North Korean shock brigade workers face horrific conditions at Samjiyon site

Kim Jong Un during a visit to the Samjiyon construction site in early April
Kim Jong Un during a visit to the Samjiyon construction site in early April. Image: Rodong Sinmun

North Korean leader Kim Jong Un visited the Samjiyon construction site earlier this month in his first known visit to the area since the breakdown in US-North Korean talks in February. Kim expressed satisfaction with the progress of the construction, but workers on the site worked 20-hour days in preparation for his visit, local sources report.

“Despite the cold winter weather in the northern region of the country, the construction has progressed a great deal,” the Korean Central News Agency (KCNA) reported Kim saying on April 4. He encouraged construction workers at the site, saying “The construction will be completed on time if this [work] spirit is kept up.”

The February 16 Division leads the large-scale refurbishment project and is made up of Korean People’s Army (KPA) construction unit soldiers, work brigades recruited from across the country, and local Samjiyon residents. Kim had moved the construction completion date up to October 2020 from 2021, turning up the pressure to complete the project more quickly.

“Construction managers on the site conducted a ‘speed battle’ in preparation for Kim’s visit,” a source in Ryanggang Province told Daily NK. “Shock brigades worked ceaselessly with only four hours of sleep each night.”

Some shock brigade members ran away from the site due to these conditions, and those that ran back home shared information about the progress of the construction, the source said.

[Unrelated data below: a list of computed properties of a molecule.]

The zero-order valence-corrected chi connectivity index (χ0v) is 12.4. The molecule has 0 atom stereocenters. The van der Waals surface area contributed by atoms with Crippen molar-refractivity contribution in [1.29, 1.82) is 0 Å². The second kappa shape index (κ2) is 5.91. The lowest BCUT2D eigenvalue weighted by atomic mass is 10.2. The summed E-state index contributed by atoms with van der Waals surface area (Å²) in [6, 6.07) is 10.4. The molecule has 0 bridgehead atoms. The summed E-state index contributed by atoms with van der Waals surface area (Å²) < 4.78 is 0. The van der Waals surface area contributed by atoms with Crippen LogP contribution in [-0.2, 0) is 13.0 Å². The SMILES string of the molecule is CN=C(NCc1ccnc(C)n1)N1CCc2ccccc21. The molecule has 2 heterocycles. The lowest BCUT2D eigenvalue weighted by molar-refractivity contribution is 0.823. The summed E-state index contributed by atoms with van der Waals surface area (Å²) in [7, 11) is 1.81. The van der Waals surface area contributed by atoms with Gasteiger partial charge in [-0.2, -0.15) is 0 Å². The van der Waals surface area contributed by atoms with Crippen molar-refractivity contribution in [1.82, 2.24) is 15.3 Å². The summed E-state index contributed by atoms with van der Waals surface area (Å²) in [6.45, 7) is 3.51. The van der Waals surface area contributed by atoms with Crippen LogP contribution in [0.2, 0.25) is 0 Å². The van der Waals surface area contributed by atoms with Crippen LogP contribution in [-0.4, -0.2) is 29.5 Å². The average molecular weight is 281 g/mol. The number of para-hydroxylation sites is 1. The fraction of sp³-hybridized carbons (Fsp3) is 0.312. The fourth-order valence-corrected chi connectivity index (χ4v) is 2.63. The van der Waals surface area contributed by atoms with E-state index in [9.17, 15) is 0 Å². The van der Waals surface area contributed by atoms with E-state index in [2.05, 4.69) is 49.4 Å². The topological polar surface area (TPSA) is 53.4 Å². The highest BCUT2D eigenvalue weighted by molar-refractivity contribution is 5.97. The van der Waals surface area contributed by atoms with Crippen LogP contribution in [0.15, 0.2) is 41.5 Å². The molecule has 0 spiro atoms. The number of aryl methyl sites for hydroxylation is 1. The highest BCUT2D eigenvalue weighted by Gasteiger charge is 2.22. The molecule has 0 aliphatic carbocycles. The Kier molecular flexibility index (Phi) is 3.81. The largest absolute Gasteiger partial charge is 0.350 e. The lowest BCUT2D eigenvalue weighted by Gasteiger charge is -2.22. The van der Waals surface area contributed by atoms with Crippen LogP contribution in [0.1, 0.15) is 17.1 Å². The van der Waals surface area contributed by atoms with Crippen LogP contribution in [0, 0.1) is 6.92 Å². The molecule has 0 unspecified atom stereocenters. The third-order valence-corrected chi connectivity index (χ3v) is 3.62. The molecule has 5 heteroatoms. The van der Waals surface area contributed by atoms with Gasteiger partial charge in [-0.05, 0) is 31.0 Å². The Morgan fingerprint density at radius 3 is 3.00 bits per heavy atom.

Leaders of the February 16 Division surveyed the construction site and emphasized that all of the workers had to “band together” to “create a new piece of history,” the source reported. Shock brigade members set up tents near the construction site from late March for sleeping, and woke up at 4 AM before getting to bed at around 12 AM.

Samjiyon has temperatures that dip 20 degrees below zero during the winter, which means that the construction progresses at a slow pace during that season. Local officials nonetheless forced the shock brigades to work in terrible conditions just to prepare for Kim’s visit.

A former female member of a shock brigade who ran away from the construction site told a separate source in Ryanggang Province that “she would spend one hour preparing for bed after work ended at 12 AM. She only got three hours of sleep, the quality of which was incredibly poor due to the cold.”

Female members of shock brigades have to work at the same level as male members, and suffer from human rights abuse that include having to sleep in the same rooms as men. They also have to work without food if they missed group meals, and have to spend all night looking for lost equipment.

“The female members of shock brigades can’t wash their face, and they have to wear their dirty work clothes all the time. They are having such a hard time that sometimes they fall and hurt themselves,” she said.

“Members of shock brigades who run away from their jobs face up to two months in a forced labor camp. The conditions at the construction site are so bad, however, that some workers joke sarcastically that forced labor camp conditions are better.”

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